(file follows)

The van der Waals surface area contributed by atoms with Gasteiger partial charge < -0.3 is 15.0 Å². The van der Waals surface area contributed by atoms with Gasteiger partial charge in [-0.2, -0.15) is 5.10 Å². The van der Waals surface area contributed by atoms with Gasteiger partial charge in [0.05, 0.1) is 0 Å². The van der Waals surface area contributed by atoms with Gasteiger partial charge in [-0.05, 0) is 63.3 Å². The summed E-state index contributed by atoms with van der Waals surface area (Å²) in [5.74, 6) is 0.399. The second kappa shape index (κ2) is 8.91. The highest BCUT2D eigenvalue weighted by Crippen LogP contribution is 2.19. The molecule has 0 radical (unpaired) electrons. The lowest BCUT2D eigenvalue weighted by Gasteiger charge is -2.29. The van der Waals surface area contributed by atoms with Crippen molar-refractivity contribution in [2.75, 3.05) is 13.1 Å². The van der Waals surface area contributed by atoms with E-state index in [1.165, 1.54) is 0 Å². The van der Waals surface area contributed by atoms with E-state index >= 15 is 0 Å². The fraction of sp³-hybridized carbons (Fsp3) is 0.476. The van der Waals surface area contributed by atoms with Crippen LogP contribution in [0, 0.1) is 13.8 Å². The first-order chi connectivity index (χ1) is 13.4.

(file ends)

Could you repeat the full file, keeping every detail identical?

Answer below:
The van der Waals surface area contributed by atoms with Gasteiger partial charge < -0.3 is 15.0 Å². The van der Waals surface area contributed by atoms with Gasteiger partial charge in [-0.2, -0.15) is 5.10 Å². The van der Waals surface area contributed by atoms with Gasteiger partial charge in [0.05, 0.1) is 0 Å². The van der Waals surface area contributed by atoms with Gasteiger partial charge in [-0.05, 0) is 63.3 Å². The summed E-state index contributed by atoms with van der Waals surface area (Å²) in [5.74, 6) is 0.399. The second kappa shape index (κ2) is 8.91. The highest BCUT2D eigenvalue weighted by Crippen LogP contribution is 2.19. The molecule has 0 radical (unpaired) electrons. The lowest BCUT2D eigenvalue weighted by Gasteiger charge is -2.29. The van der Waals surface area contributed by atoms with Crippen molar-refractivity contribution in [2.75, 3.05) is 13.1 Å². The van der Waals surface area contributed by atoms with E-state index in [1.165, 1.54) is 0 Å². The van der Waals surface area contributed by atoms with E-state index >= 15 is 0 Å². The fraction of sp³-hybridized carbons (Fsp3) is 0.476. The van der Waals surface area contributed by atoms with Crippen LogP contribution in [0, 0.1) is 13.8 Å². The first-order chi connectivity index (χ1) is 13.4.